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How To properly set JAVA_HOME and fix “which java” pointing to the wrong version in Ubuntu

Ubuntu 18

In this article, we will guide you through the process of properly setting the JAVA_HOME environment variable and fixing the issue of the which java command pointing to the wrong version of Java in Ubuntu. This guide is intended for system administrators and developers who need to ensure that their system is using the correct version of Java.

Quick Answer

To properly set JAVA_HOME and fix the issue of which java pointing to the wrong version in Ubuntu, you need to set the JAVA_HOME environment variable to the root directory of your Java installation and update the PATH variable to include the bin directory of your Java installation. Additionally, you can use the update-alternatives command to set the default Java version if multiple versions are installed.

Understanding JAVA_HOME and PATH variables

Before we delve into the solution, it’s important to understand what JAVA_HOME and PATH are. JAVA_HOME is an environment variable which should point to the directory where Java is installed on your system. The PATH variable, on the other hand, is a system variable that your operating system uses to locate needed executables from the command line or terminal window.

Setting the JAVA_HOME Variable

To set the JAVA_HOME variable correctly, it needs to point to the root directory of your Java installation, not the java binary itself. For example, if your Java installation directory is /usr/lib/jvm/java-7-openjdk-i386/, you would set the JAVA_HOME variable in your ~/.bash_profile file as follows:

export JAVA_HOME=/usr/lib/jvm/java-7-openjdk-i386/

This export command sets the value of JAVA_HOME to the path of your Java installation directory.

Updating the PATH Variable

Next, you need to update your PATH variable to include the bin directory of your Java installation. This is necessary so that your system can locate the Java executables.

In your ~/.bash_profile, update the PATH variable as follows:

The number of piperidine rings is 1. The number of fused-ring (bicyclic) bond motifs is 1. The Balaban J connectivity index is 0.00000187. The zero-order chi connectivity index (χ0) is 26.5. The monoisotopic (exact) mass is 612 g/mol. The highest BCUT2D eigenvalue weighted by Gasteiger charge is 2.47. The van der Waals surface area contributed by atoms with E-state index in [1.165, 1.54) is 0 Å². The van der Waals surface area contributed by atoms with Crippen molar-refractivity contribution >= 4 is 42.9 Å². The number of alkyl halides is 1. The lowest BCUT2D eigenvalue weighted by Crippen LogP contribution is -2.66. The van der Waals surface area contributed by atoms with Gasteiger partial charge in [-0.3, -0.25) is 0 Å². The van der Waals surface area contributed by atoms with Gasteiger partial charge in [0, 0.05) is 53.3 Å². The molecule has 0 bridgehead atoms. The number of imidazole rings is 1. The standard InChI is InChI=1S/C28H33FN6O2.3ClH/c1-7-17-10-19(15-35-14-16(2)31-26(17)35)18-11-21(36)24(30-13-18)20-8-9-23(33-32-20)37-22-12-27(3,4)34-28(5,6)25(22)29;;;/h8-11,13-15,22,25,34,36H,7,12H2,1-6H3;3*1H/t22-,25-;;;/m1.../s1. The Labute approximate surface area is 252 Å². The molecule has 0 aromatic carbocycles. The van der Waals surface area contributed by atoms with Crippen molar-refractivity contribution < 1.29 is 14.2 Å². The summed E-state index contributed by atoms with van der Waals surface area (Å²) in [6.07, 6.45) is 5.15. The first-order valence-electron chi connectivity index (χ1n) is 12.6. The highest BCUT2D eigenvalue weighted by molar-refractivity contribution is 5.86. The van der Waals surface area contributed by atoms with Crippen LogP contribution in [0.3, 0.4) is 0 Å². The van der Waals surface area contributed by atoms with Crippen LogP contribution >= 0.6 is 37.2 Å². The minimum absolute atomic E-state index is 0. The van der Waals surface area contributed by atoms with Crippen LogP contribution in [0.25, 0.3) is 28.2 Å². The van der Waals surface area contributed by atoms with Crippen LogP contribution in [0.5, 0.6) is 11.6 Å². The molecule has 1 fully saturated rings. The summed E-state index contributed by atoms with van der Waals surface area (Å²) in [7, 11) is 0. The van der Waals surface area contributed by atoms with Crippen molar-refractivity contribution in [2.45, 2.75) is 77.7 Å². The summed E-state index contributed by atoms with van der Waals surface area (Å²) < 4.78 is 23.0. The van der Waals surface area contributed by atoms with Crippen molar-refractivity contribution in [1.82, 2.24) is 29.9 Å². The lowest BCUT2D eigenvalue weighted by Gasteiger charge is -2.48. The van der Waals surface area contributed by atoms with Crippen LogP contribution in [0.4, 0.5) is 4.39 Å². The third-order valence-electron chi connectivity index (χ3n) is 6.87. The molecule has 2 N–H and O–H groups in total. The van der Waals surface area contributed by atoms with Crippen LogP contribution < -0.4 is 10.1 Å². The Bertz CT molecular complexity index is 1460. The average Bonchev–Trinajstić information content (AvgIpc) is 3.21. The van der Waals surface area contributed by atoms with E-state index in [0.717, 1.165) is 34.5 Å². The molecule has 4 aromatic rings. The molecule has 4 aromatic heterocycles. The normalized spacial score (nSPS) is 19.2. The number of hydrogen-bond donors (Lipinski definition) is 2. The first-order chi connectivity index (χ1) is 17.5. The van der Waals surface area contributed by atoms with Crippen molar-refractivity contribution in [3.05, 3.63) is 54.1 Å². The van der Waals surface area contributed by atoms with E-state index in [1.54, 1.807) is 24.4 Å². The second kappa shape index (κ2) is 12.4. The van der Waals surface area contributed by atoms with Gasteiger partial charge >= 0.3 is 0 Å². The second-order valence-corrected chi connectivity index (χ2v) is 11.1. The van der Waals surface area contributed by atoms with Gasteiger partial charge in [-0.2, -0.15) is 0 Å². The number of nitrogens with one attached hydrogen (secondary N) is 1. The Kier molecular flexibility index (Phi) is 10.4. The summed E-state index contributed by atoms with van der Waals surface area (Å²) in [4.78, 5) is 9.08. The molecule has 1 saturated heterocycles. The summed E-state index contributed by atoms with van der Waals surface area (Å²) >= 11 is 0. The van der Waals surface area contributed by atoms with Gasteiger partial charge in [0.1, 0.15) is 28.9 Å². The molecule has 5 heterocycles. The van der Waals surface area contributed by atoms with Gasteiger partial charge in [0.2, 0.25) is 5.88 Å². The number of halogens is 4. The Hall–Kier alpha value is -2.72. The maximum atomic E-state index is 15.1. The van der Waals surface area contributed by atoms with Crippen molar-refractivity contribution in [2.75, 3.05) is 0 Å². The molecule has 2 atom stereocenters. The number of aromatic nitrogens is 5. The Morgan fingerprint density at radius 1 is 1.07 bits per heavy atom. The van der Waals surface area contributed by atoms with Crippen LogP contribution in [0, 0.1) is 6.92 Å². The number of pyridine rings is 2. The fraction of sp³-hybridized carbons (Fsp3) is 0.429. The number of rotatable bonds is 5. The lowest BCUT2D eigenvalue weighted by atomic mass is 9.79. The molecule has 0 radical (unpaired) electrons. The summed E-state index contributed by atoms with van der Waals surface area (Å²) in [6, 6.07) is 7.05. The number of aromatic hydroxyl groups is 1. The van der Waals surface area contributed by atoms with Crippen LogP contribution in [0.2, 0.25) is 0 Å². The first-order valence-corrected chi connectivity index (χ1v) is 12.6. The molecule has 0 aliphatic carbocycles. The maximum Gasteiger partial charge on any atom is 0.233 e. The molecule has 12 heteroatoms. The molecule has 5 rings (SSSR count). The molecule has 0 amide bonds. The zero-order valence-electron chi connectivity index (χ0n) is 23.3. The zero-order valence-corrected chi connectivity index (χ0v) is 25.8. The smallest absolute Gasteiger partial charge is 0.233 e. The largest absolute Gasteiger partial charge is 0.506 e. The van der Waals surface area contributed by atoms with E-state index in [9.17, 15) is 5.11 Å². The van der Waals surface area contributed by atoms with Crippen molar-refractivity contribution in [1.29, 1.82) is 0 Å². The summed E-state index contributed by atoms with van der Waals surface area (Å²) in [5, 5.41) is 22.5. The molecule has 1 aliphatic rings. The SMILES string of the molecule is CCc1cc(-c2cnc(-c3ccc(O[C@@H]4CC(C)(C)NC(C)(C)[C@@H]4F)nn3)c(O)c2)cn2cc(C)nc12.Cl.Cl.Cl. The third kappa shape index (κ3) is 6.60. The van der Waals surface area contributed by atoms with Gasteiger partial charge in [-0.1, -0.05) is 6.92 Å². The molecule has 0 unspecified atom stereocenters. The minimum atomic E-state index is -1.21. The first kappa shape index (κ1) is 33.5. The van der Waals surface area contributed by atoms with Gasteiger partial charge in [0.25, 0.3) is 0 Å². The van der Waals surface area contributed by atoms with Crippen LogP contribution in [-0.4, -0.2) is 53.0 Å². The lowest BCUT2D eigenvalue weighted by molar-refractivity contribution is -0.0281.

export PATH=$PATH:$JAVA_HOME/bin

This command appends the path to the Java bin directory to the existing PATH variable.

Applying the Changes

After updating the JAVA_HOME and PATH variables, you need to apply the changes. You can do this by running the following command:

source ~/.bash_profile

The source command reads and executes commands from the file specified as its argument, in this case, ~/.bash_profile.

Verifying the Changes

To verify that JAVA_HOME and PATH have been updated correctly, you can use the echo command:

echo $JAVA_HOME
echo $PATH

These commands should display the paths you set earlier.

Fixing “which java” pointing to the wrong version

If which java is still pointing to the wrong version, it means that there are multiple Java versions installed on your system and the wrong version is being prioritized.

You can use the update-alternatives command to set the default Java version:

sudo update-alternatives --config java

This command lists all installed Java versions and allows you to select the one to use as default.

Conclusion

In this article, we’ve covered how to set the JAVA_HOME variable, update the PATH variable, and fix the which java command pointing to the wrong version in Ubuntu. By following these steps, you should be able to ensure that your system is using the correct version of Java. If you still encounter issues, you may need to check your system’s configuration or consult the official Java documentation.

How do I check the current version of Java installed on my system?

To check the current version of Java installed on your system, you can use the following command in the terminal:

java -version

This command will display the version information of Java.

Can I have multiple versions of Java installed on my system?

Yes, it is possible to have multiple versions of Java installed on your system. However, you need to ensure that the correct version is being used by setting the JAVA_HOME and PATH variables appropriately.

How do I install a specific version of Java on Ubuntu?

To install a specific version of Java on Ubuntu, you can use the apt package manager. For example, to install Java 8, you can run the following command:

sudo apt install openjdk-8-jdk

Replace 8 with the desired version number.

Can I use a different shell other than Bash to set the JAVA_HOME and PATH variables?

Yes, you can use a different shell to set the JAVA_HOME and PATH variables. The process may vary depending on the shell you are using. For example, if you are using Zsh, you would edit the ~/.zshrc file instead of ~/.bash_profile. The concept remains the same; you need to set the JAVA_HOME variable to the Java installation directory and update the PATH variable to include the bin directory of Java.

How can I uninstall a specific version of Java on Ubuntu?

To uninstall a specific version of Java on Ubuntu, you can use the apt package manager. For example, to uninstall Java 8, you can run the following command:

sudo apt remove openjdk-8-jdk

Replace 8 with the version number you want to uninstall.

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